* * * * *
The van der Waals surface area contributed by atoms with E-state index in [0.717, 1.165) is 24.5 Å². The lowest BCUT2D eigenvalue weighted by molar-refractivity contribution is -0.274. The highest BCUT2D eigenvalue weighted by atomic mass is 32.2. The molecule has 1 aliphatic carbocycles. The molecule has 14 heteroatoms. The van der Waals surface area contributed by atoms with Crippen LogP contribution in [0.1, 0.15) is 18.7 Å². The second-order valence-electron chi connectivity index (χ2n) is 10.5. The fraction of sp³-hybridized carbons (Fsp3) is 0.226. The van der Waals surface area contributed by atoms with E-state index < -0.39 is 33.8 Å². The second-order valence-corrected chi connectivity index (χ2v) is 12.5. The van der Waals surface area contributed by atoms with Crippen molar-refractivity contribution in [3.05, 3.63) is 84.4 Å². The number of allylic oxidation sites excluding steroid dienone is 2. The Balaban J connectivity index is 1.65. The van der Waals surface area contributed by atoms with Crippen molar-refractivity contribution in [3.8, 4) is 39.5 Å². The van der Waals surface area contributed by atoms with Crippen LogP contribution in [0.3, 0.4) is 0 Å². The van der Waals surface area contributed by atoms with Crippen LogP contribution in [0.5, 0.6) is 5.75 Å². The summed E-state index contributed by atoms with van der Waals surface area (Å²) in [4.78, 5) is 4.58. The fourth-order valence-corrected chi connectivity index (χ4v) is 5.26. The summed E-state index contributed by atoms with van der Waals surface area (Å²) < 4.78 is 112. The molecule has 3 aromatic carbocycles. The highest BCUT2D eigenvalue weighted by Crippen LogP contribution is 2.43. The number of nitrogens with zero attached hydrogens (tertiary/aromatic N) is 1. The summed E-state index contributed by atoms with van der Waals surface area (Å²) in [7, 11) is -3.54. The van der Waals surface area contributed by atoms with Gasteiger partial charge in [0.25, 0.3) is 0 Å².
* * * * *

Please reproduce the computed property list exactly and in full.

The van der Waals surface area contributed by atoms with E-state index in [0.717, 1.165) is 24.5 Å². The lowest BCUT2D eigenvalue weighted by molar-refractivity contribution is -0.274. The highest BCUT2D eigenvalue weighted by atomic mass is 32.2. The molecule has 1 aliphatic carbocycles. The molecule has 14 heteroatoms. The van der Waals surface area contributed by atoms with Crippen LogP contribution in [0.1, 0.15) is 18.7 Å². The second-order valence-electron chi connectivity index (χ2n) is 10.5. The fraction of sp³-hybridized carbons (Fsp3) is 0.226. The van der Waals surface area contributed by atoms with E-state index < -0.39 is 33.8 Å². The second-order valence-corrected chi connectivity index (χ2v) is 12.5. The van der Waals surface area contributed by atoms with Crippen molar-refractivity contribution in [3.05, 3.63) is 84.4 Å². The number of allylic oxidation sites excluding steroid dienone is 2. The Balaban J connectivity index is 1.65. The van der Waals surface area contributed by atoms with Crippen molar-refractivity contribution in [3.8, 4) is 39.5 Å². The van der Waals surface area contributed by atoms with Crippen LogP contribution in [0.3, 0.4) is 0 Å². The van der Waals surface area contributed by atoms with Crippen LogP contribution in [0.5, 0.6) is 5.75 Å². The summed E-state index contributed by atoms with van der Waals surface area (Å²) in [4.78, 5) is 4.58. The fourth-order valence-corrected chi connectivity index (χ4v) is 5.26. The summed E-state index contributed by atoms with van der Waals surface area (Å²) < 4.78 is 112. The molecule has 3 aromatic carbocycles. The highest BCUT2D eigenvalue weighted by Crippen LogP contribution is 2.43. The number of nitrogens with zero attached hydrogens (tertiary/aromatic N) is 1. The summed E-state index contributed by atoms with van der Waals surface area (Å²) in [7, 11) is -3.54. The van der Waals surface area contributed by atoms with Gasteiger partial charge in [0.25, 0.3) is 0 Å².